‘Chasing Liberty’ – First Daughter’s Dilemma
Britney Spears is missing the boat.
Competition in the form of Mandy Moore has made the difficult transition from singing to film. Moore has scored with three hit movies to Spears’ one dud, "Crossroads." So far, Britney’s claim to fame is a rehash of the same bouncy rap song and her navel.
Moore’s third hit film, "Chasing Liberty," is a shrewd marketing concept in its modernization ofA0the classics, "Roman Holiday" and "It Hap pened One Night." The idea, which is likely unknown to most teenagers, is that a privileged young daughter of royalty or high-level politics from escapes from her gilded cage to have a fling with the real world and a handsome older man. However, Prince Charming has his own agenda, which is conflicted when the two fall in love.
While "Roman Holiday" won then-newcomer Audrey Hepburn an Oscar, the only accolades likely to go to Moore will be from her legends of adolescent fans. Nonetheless, as U.S. Presidential daughter, Anna Foster, she is fresh and funny and sure to make "moore" movies to satisfy her following. Of course, this is what Spears should be doing (she can’t count on her paper thin voice or her looks to last forever).
Living under constant Secret Service surveillance, Liberty (Anna’s code name) is first seen through a window in the White House preparing for a hot date.A0She’s trying on cutesy clothes and mouthing the words, "Of course, you can kiss me." However, the date goes in the dump er when her over zealous bodyguards muscle up a few of her potential boyfriend’s buddies. Frus tra ted and upset, Anna pouts and complains to her Presidential parents, James and Michelle Foster (Mark Har mon and Caroline Goodall) about her lack of liberty (code name, notwithstanding).
An opportunity for rebellion arises during her family’s trip to Prague for a summit meeting.A0 After hooking up with French ambassador’s daughter/party girl Gabrielle (Beatrice Rosen), Anna dyes her hair dark and dresses un-Presidentially punkish. Before long, she’s dancing at a disco, before finding herself out on the street and on the back of motorbike driven by hunky Englishman Ben Calder (Matthew Goode). She begs Ben to rescue her from the agents85in particular, an overly protective pair, Alan Weiss (Jeremy Piven) andA0 Cynthia Morales (Anna bella Sciorra), who ultimately become an item themselves.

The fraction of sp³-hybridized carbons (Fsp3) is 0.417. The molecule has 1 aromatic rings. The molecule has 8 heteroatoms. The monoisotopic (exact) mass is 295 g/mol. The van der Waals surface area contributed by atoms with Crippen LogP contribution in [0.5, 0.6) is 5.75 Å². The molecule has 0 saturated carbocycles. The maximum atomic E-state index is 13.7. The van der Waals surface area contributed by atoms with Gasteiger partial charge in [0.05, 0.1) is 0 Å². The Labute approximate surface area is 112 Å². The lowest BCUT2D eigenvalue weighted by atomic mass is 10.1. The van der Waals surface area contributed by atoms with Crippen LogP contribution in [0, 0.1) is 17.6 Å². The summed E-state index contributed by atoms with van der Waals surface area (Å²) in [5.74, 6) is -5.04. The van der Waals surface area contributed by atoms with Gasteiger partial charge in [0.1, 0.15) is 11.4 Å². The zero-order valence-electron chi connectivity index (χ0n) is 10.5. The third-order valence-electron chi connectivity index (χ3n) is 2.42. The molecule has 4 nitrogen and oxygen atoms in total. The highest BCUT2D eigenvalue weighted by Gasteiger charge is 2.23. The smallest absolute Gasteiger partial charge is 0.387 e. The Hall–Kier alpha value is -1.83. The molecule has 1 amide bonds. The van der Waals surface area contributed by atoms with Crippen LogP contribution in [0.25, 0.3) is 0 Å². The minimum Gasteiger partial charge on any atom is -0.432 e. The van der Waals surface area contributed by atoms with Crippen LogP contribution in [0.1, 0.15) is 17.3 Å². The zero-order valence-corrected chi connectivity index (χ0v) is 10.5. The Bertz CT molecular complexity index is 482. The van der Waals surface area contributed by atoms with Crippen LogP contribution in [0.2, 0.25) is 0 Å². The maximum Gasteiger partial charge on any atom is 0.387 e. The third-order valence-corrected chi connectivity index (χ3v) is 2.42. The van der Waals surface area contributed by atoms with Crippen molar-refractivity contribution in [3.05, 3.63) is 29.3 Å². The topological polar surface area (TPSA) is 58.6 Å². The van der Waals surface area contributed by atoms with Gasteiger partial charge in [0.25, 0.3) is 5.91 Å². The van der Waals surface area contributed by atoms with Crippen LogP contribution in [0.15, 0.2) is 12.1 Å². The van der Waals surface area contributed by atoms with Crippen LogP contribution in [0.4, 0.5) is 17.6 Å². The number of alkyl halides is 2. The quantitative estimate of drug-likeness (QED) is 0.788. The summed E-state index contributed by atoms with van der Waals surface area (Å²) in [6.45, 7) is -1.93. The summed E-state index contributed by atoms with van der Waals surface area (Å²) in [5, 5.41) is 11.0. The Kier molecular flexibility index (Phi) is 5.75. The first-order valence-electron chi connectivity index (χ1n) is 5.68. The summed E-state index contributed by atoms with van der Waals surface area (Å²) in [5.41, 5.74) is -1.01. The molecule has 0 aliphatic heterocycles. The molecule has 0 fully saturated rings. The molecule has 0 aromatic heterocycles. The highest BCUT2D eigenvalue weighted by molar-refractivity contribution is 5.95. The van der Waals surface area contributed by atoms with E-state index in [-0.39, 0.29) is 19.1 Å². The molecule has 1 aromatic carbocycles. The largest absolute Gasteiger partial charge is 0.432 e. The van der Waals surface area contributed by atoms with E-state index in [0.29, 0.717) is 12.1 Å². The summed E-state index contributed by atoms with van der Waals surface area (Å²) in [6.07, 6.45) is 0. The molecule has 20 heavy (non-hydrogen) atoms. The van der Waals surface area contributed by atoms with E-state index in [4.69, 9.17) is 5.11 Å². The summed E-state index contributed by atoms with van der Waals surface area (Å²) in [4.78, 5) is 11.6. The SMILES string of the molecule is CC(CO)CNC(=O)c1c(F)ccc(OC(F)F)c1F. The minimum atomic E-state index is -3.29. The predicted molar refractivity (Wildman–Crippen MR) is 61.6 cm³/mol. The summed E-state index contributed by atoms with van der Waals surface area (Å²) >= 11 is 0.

While Anna believes she’s entering into a wild romance with the good-looking Brit, Ben is, in fact, an agent himself under orders from the First Daddy to let Liberty sew a few oats85within reason. The dilemma is that Anna and Ben find themselves falling for each other. They even pose as young newlyweds to secure a room from a soft-hearted homeowner when their money is stolen. Professional that he is, Ben keeps pretending to turn cold when Moore’s character tries to make like a honeymooner. This causes some sexual confusion that stays with them through various scenic European locations.
Nonetheless, director Andy CadiffA0 ("Home Improvement") keeps the cleverness coming, milking Moore’s adorability for every last drop. When things drag, wacky street hipster MacGruff (Martin Hancock) appears to bring some buoyancy to the story (literally, in fact, during a bungee-jumping sequence).
Teenage girls should go to "Chasing Liberty," if for no other reason than to see where Britney is going wrong.